If the Kremlin has had a heavy hand in the upsurge in online deception and scaremongering, it doesnt have a monopoly on hatred. Trolls have been accused of encouraging the massacre of Rohingya Muslims in Burma, and even causing the lynching of “beef” eaters in India. Anger and resentment push our primal buttons and are just as addictive as sex. Before he was banned from Twitter, American radio show host and conspiracy theorist Alex Jones had over 1 million followers, more than many mainstream news sites.

But how did we get here? And what happened to our culture of civility and the quiet wisdom of Dale Carnegies “How to Win Friends and Influence People”?

Twitter and social media — and its tendency to allow people to inhabit insular “echo chambers” with like-minded followers, where their worldview goes unchallenged — certainly share some of the blame for this coarsening of public discourse.

Caught in mutually incomprehensible bubbles, weve become more likely to treat those who dont share our views with contempt, just as our ancestors tarred everyone outside their civilization as “barbarians.”

When people were limited to face-to-face interaction in the pre-internet era, civility, politeness and the ability to “make friends” were crucial attributes for success. You won the battle by appealing to your opponents common sense of humanity — as Mahatma Gandhi or Martin Luther King did — not shouting in their faces until youre blue.

Trolls have no such compunctions in the online world: Its much easier to destroy someone on the internet, when theyre just a Twitter handle, and not a “real” person. And as rancor flourished online, it was only a matter of time before it spilled out into the real world.

Climate change is just one of the many factors fracturing global society now | Lukas Schulze/Getty Images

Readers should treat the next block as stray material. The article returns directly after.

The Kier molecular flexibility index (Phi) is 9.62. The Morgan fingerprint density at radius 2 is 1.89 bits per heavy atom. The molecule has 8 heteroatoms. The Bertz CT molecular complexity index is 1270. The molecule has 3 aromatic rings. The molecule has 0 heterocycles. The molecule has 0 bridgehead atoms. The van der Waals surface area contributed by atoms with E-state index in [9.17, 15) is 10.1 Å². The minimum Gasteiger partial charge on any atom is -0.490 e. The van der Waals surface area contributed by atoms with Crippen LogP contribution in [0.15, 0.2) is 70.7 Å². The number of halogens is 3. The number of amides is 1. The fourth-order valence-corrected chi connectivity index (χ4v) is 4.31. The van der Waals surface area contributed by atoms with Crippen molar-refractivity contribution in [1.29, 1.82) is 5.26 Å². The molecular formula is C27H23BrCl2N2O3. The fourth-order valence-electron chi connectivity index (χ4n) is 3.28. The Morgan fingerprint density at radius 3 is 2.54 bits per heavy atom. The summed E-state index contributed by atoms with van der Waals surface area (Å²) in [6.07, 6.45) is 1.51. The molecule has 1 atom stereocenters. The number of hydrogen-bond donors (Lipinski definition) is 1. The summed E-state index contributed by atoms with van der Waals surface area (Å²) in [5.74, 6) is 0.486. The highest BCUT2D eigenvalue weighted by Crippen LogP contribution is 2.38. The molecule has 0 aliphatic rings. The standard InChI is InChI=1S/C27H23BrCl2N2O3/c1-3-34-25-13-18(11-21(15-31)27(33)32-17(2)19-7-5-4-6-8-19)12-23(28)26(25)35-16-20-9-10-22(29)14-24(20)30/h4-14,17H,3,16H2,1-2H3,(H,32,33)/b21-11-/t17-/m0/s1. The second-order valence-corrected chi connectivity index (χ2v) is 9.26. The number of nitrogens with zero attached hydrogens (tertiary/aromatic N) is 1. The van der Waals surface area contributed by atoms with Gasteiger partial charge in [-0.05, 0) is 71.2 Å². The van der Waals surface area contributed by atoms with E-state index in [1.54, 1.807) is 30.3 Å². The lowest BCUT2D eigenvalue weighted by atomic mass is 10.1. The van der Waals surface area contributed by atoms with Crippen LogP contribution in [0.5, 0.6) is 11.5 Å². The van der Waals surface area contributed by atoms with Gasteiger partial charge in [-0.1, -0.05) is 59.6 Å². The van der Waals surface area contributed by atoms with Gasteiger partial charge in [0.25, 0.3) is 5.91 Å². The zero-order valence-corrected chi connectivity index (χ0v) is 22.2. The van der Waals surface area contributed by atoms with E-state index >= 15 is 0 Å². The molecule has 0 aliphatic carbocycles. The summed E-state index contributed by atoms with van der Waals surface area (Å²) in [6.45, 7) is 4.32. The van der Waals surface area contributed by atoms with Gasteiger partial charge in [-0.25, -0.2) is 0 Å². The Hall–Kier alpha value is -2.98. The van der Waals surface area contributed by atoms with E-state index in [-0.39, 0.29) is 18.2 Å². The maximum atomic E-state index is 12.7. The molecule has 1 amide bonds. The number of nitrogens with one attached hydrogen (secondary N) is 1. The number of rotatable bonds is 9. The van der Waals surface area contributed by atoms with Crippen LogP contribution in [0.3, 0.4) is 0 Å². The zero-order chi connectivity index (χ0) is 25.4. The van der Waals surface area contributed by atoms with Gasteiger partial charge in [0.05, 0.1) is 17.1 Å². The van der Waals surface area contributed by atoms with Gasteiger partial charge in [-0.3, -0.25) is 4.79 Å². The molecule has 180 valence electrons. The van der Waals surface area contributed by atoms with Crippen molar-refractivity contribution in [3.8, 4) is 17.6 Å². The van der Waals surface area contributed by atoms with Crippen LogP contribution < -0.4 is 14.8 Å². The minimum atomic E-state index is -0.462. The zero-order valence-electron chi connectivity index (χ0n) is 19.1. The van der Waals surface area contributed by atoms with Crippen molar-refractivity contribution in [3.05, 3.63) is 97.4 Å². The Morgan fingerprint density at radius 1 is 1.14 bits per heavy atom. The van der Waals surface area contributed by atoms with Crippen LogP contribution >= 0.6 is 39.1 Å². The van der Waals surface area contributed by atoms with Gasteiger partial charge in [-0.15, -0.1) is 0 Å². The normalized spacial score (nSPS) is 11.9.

But our fatal attraction to those peddling fear and loathing goes deeper than that.

Our global society is broken: Climate change is destroying the planet; wildfires, hurricanes and other natural disasters devastate communities with increasing frequency. Migrants are clamoring at the gates of the rich world creating social discord, with white majorities in the West fearing losing their privilege and status. (The Yellow Jackets movement in France is just the latest example of the common mans outrage at the system.)

When people fear the world is coming to an end — as many do now — they naturally turn to charlatans, doomsdayers and Cassandras. Its been like that throughout history, and today is no exception.

The quiet leader who listens intently and dispenses wise advice may be appreciated in times of peace and calm, but when theres a war afoot, or a storm brewing outside, its the hellraisers who command our attention.

As long as the world remains broken, the stage belongs to the bullies and the trolls spewing sulphur and bombast.

Italian thinker Niccolò Machiavellis insight that “Its better to be feared than loved, if you cannot do both,” could have been written for our age.

The nice guys — if there are any left — will have to channel their inner bully in these troubled times, or risk becoming irrelevant.

Vijai Maheshwari is a writer and entrepreneur based in Moscow. He tweets at @Vijaimaheshwari.